Aging effects on commercial lean NOx trap catalysts
As a countermeasure to global warming, vehicles with low carbon emissions are being investigated by promoting lean-burn engines and high combustion efficiencies. However, one limitation to the increasing use of these engines is the need to develop corresponding catalytic systems for controlling the nitrogen oxide (NOx) emissions in their lean exhaust. Lean NOx trap (LNT) represents a simple and cost-efficient technology for the abatement of NOx emissions from lean-burn gasoline and diesel engines. It consists of trapping NOx emissions from lean exhaust and then, before NOx slip becomes significant, the NOx stored is released and reduced to N2 under rich exhaust conditions. Although LNTs have been commercialized for some applications, the durability of LNT catalysts still remains problematic; sulfur poisoning and thermal aging are the major causes of deactivation.
In this work, commercial LNT catalysts were aged and characterized in order to elucidate the effect of aging on their performance and to establish a correlation with an accelerated aging method. A vehicle-aged catalyst was driven in the vehicle chassis dynamometer for 100 000 km, while a rapid-aged catalyst was treated at 800 °C for a period of time equivalent to a driving distance of 160 000 km. Engine dynamometer studies were performed with the purpose of testing the NOx storage and reduction performance of the LNT samples. This testing campaign was followed by running some vehicle emission cycles in the vehicle chassis dynamometer with a 2.0 l Volvo diesel vehicle with the aim of studying the catalysts’ performance under real driving conditions and monitoring the gradual deterioration of the vehicle-aged catalyst during aging. Afterwards, detailed characterization studies were carried out on a flow reactor with small cylindrical cores extracted from commercial LNT catalysts. Physicochemical characterization techniques were also employed in this investigation.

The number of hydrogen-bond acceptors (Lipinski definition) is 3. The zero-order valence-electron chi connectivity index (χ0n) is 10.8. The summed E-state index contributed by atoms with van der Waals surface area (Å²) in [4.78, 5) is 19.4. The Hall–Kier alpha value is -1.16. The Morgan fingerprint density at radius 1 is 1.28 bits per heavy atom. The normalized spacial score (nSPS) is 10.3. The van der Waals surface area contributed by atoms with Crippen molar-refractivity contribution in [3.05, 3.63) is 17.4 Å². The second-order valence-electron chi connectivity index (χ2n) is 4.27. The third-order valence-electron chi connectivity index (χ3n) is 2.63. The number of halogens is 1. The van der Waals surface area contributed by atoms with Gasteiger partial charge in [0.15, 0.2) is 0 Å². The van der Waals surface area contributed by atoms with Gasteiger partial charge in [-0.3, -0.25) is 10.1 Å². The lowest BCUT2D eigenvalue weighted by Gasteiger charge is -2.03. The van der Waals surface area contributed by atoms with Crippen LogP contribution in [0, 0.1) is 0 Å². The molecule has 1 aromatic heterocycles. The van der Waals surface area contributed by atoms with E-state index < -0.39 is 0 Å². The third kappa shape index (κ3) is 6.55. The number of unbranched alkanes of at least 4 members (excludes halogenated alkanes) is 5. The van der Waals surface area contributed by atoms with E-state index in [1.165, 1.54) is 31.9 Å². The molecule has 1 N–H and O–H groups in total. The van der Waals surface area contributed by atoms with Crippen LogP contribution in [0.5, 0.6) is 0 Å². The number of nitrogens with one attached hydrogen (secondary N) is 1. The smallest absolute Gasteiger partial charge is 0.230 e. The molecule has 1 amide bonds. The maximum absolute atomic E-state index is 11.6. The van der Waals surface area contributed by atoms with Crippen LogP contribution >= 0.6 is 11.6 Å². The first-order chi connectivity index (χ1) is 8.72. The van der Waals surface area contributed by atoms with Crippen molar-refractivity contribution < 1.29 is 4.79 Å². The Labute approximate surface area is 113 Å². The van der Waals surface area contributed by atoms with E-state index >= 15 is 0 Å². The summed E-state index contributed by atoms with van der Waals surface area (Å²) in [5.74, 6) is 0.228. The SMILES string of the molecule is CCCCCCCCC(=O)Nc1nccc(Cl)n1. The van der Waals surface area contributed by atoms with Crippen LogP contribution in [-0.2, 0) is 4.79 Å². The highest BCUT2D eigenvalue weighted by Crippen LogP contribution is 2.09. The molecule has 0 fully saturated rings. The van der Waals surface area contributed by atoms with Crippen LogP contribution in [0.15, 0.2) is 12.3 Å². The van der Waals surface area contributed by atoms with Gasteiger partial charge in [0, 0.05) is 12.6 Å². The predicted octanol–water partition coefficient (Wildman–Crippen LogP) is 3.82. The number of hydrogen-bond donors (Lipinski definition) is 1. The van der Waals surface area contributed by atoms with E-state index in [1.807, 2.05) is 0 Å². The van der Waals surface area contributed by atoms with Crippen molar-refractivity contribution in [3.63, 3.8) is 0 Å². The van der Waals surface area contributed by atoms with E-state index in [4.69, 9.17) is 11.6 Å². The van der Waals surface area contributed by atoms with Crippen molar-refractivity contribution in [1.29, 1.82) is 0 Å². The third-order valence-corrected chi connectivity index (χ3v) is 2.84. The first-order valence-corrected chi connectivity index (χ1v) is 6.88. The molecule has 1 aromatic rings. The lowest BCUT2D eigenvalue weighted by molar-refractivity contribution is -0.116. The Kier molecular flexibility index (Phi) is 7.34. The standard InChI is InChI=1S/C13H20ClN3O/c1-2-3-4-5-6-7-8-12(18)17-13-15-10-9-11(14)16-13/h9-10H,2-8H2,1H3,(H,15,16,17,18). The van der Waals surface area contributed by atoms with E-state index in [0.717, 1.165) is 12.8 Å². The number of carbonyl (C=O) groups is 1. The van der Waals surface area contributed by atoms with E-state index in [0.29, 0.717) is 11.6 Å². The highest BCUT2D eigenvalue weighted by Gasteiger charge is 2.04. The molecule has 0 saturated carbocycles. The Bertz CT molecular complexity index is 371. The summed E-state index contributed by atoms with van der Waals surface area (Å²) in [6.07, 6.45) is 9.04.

The catalyst evaluation revealed that aging resulted in a significant deterioration of NOx storage and reduction functions as a consequence of precious metal sintering, loss of surface area of the NOx storage and support compounds, phase transitions of the adsorber material, and a large accumulation of poison species, especially at the catalyst inlet. Among the aged samples examined, the middle (lengthwise) vehicle-aged sample showed the highest catalytic activity since it was exposed to both chemical poisoning and thermal degradation to a lesser extent. It was found that the oven-aged method proposed in this study is definitely a good approach to mimic the long-term catalytic activity in which the thermal stress applied is able to replicate the NO oxidation and NOx storage activity of a 100 000 km vehicle-aged catalyst.
commercial lean NOx traps
NOx storage and reduction